an unexpected version
In reality, Castillo did not only perform on the Oscar stage, but also among tables full of world celebrities, because the entire musical act – including the segment in which he had the largest participation – began that way before reaching the pallet. This must have caused him some fear, as we mentioned.
“Joe Arroyo once told me: ‘The day your nerves run out, it’s all over.’ There is always an emotion there, but when you have studied, you are constant and you have experience, you get consistency and you have no problem doing what you have to do, ”he detailed. “You know that you cannot fail, but you are calm at the same time; and the feeling you show is the one you’ve always had”.
There were up to three rehearsals before the official show, which allowed Castillo to know that the act finally shown was going to be a “special presentation” of the same theme in which, in addition to the performers present in the film (like him and Carolina Gaitán ), the Puerto Rican Luis Fonsi, the Mexican-American Becky G and the African-American Megan Thee Stallion were going to participate, whose contributions ended up being harshly questioned by many of the fans of the original song, who hoped to see a version much closer to the original.
After the gala, Castillo himself took the adverse comments with a sense of humor, sharing on his Twitter account a meme in which the well-known drawing of the horse, which is initially masterfully drawn and then with extremely imperfect strokes, was used to divide the segments sung by Colombians and those made by others.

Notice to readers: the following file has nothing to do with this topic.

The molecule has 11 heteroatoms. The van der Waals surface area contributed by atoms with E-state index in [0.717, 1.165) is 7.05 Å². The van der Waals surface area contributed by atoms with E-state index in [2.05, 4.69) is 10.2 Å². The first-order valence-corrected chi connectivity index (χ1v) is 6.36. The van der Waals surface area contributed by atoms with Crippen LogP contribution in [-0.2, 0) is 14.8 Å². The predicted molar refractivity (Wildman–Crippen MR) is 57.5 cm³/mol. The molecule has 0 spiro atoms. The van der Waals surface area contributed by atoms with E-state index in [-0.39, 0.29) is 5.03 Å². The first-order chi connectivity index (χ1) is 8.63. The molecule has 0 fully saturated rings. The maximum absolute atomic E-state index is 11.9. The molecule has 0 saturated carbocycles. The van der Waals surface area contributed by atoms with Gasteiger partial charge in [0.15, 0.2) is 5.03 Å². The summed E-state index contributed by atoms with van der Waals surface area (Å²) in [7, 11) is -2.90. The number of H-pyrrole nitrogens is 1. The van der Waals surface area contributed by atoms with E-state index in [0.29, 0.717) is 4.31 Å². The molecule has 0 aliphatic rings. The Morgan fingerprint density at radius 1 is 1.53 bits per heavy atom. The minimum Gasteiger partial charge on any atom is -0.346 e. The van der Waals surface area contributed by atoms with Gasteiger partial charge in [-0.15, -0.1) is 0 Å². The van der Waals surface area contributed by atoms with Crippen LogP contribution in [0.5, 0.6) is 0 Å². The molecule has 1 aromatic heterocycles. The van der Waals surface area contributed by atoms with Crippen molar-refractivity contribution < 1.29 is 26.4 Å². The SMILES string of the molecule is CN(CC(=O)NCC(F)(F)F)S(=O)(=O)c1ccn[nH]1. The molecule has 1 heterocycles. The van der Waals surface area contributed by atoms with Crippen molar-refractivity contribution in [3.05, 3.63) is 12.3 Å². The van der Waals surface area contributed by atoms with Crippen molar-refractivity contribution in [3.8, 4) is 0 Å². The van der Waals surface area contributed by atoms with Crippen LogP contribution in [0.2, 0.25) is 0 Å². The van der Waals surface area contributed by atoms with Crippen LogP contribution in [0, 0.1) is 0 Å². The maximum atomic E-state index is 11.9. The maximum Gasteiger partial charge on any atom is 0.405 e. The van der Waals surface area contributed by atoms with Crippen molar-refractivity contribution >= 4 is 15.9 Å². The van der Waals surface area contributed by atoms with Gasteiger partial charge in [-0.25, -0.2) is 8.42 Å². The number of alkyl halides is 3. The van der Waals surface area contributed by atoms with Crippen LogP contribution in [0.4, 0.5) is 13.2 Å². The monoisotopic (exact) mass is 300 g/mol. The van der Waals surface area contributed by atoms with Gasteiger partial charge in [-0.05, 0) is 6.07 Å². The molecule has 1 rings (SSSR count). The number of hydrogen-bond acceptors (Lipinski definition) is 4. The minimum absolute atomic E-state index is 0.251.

“I understand the music I make, and the music I make is Latin,” the interpreter told us after laughing heartily at the mention we made of this post of his on social media. “But I have managed to understand that in these shows doing special versions of the songs is something habitual and very exciting. I understand that they wanted to pay homage to the transcendence that ‘Bruno’ has had throughout the world, and, from that point of view, the Fonsi thing even made sense in view of the fact that Lin-Manuel [Miranda, el compositor de la pieza] He is also of Puerto Rican origin.”
progress and setbacks
On a broader level, the Latino community of African descent was deservedly celebrated with Ariana DeBose winning Best Supporting Actress for her brilliant turn in Steven Spielberg’s version of “West Side Story.” At the podium, DeBose noted that she herself was also the first Afro-Latina ‘queer’ (non-binary) to receive an Academy Award.
“The industry is now looking for stories with particular elements that give them color and strength, because the themes that are dealt with inevitably end up being the same,” Castillo resumed. “Our folklore, which is alive and can be felt in the streets – unlike what happens in other countries – adds something different to these stories; and one can end up being there, unlike what happens, for example, with Colombian soap operas, where there are no Afros, while, when you go out on the streets of my country, you see a completely different reality.
At the post-Academy Awards celebrations, our interviewee chatted with some African-American stars, like Serena Williams, the famous tennis player who appears portrayed in “King Richard”, and Wesley Snipes, the idol of the Hollywood action genre. “Wow, there are five million Afro-Colombians? I can’t believe it!” he told me,” Castillo recalled. “All this has been a great opportunity for them to discover us and to discover them too.”
It was impossible to close the Oscar topic without mentioning Will Smith’s resounding slap in the face of comedian Chris Rock, which the vocalist/instrumentalist saw firsthand (no pun intended) while attending Dolby. “I do not justify violence in any way; neither verbal nor physical”, our interlocutor told us, after taking a few seconds to respond. “I think it is urgent that [Smith y Rock] get together and make an act of reparation and mutual reconciliation”.